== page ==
To Anon@11.31AM: In case the IAF/ADA wanted a radar ASAP, then the best AESA-MMR that is proven, cost-effective and mature is Raytheon's RACR (derived from the APG-79). The lightweight Skyward IRST will be the optimum choice, irregardless of which AESA-MMR is chosen for the Tejas Mk2. Integrating the IRST with the AESA-MMR and the mission computer will not be any problem due to the open-architecture nature of the mission avionics suite.
The question to be asked is whether or not the Tejas Mk2 requires active towed-decoys and whether or not it will have the reqd amount of combat radius for penetrating deep into enemy territory where it will encounter the kind of dense, hostile air defences. At the moment, the answer is no, since the Tejas Mk2 will not be deep interdictor like the Jaguar IS or Su-30MKI. Instead, it will be employed for only tactical battlefield air interdiction where it will encounter only hostile VSHORADS and E-SHORADS systems, which can be easily taken care of by its own internal EW suite. Even in the worst-case scenario, if towed-decoys are reqd, then the best option will be to design a customised fuel tank which is equipped with a rear-mounted alternator (as power source)and a special rear section housing the towed-decoy. Another option could be a modified base of the vertical tail section (above the drag-parachute compartment housing the towed-decoy. Wing-mounted installations are at best avoidable at this stage.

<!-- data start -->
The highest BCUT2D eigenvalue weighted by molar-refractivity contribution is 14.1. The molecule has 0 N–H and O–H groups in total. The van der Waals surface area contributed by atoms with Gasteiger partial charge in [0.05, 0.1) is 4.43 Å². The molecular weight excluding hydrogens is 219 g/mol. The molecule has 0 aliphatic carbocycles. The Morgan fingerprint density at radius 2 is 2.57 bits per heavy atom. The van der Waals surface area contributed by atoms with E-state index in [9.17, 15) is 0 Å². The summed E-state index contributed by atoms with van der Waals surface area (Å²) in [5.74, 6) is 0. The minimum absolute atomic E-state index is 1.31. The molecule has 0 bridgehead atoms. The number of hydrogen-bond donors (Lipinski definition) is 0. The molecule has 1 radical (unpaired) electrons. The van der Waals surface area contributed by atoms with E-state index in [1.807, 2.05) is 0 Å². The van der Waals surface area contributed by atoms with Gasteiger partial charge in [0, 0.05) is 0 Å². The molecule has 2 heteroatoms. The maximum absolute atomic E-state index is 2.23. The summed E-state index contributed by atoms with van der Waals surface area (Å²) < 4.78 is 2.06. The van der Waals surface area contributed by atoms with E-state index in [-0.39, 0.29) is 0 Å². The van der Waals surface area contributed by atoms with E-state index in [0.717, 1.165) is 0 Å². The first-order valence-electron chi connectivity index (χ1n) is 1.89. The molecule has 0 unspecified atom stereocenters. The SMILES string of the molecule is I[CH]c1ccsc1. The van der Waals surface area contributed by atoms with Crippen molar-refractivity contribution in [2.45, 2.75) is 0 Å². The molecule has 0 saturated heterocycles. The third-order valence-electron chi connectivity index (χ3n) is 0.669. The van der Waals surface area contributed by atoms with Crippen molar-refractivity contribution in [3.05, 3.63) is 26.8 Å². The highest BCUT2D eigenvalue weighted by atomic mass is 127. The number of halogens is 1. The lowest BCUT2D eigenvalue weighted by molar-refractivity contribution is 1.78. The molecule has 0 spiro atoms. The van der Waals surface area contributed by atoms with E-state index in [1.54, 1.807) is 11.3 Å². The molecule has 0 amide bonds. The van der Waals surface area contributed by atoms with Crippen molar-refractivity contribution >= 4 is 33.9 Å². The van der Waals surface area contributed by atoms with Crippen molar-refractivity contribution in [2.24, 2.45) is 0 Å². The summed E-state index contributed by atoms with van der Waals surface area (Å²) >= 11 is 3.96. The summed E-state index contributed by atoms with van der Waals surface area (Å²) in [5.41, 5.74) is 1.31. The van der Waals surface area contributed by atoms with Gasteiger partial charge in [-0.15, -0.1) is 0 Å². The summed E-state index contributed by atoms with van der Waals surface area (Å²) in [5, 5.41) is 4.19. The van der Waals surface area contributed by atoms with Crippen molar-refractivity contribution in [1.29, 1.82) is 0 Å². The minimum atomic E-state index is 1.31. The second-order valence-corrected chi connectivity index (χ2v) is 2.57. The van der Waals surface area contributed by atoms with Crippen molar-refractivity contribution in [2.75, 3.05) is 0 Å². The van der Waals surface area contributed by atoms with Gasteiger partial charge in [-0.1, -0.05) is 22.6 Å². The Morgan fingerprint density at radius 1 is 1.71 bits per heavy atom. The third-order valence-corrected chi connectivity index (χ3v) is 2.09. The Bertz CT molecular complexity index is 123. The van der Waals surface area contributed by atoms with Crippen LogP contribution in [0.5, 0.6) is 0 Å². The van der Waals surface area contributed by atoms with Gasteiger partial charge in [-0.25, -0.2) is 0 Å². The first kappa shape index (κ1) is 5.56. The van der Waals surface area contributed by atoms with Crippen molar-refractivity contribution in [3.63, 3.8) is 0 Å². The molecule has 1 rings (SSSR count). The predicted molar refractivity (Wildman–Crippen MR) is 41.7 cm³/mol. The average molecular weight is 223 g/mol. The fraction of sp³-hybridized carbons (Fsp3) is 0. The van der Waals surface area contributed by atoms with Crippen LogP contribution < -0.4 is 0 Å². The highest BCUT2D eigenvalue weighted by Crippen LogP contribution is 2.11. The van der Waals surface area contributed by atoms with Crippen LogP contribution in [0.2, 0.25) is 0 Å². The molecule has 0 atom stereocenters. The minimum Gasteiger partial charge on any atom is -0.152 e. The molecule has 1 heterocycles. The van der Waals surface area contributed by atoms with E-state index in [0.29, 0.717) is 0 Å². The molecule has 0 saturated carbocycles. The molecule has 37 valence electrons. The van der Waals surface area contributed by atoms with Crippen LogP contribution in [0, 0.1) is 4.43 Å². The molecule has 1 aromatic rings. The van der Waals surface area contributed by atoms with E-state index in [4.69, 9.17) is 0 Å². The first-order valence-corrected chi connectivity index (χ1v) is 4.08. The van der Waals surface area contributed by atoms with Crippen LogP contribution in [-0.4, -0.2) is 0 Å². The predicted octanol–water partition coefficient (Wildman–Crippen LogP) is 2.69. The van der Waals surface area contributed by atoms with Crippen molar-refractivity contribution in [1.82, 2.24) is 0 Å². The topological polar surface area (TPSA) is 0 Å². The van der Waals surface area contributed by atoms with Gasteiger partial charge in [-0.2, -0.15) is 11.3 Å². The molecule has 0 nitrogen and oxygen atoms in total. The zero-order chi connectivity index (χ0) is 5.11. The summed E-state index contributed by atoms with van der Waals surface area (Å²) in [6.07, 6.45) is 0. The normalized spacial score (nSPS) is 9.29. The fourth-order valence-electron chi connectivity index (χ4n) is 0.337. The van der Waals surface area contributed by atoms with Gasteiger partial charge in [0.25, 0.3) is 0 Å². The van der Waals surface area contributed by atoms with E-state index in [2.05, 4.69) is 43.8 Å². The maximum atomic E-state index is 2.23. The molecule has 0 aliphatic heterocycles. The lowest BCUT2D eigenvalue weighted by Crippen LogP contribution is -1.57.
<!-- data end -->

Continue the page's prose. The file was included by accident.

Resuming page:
Prasun K. Sengupta said...

To Anon@1.16PM: Here you go:http://trishul-trident.blogspot.com/2011/05/virgilius-aesa-based-internal-ew-suite.html

fcuk said...

1. Sir, but in the photo only 3 missiles are carried by the TEL not 6... or at least i only see 3.

2. Why only 150km range? is this IA's requirement or are we awaiting "Mk.2"?

3. Your article on Nirbhay states 2009-10 as date for 1st flight, obviously incorrect?

4. You mentioned Hatf-9/Nasar/P20 are all conventionally armed? But why does everyone else say otherwise Sir?

Thanks

Prasun K. Sengupta said...

To fcuk: You're right. It shows only 3 launchers. It is the missile resupply vehicle that will carry six cannistered round. Have already corrected the narrative above. The 40km-150km engagement envelope was what the Indian Army has specified.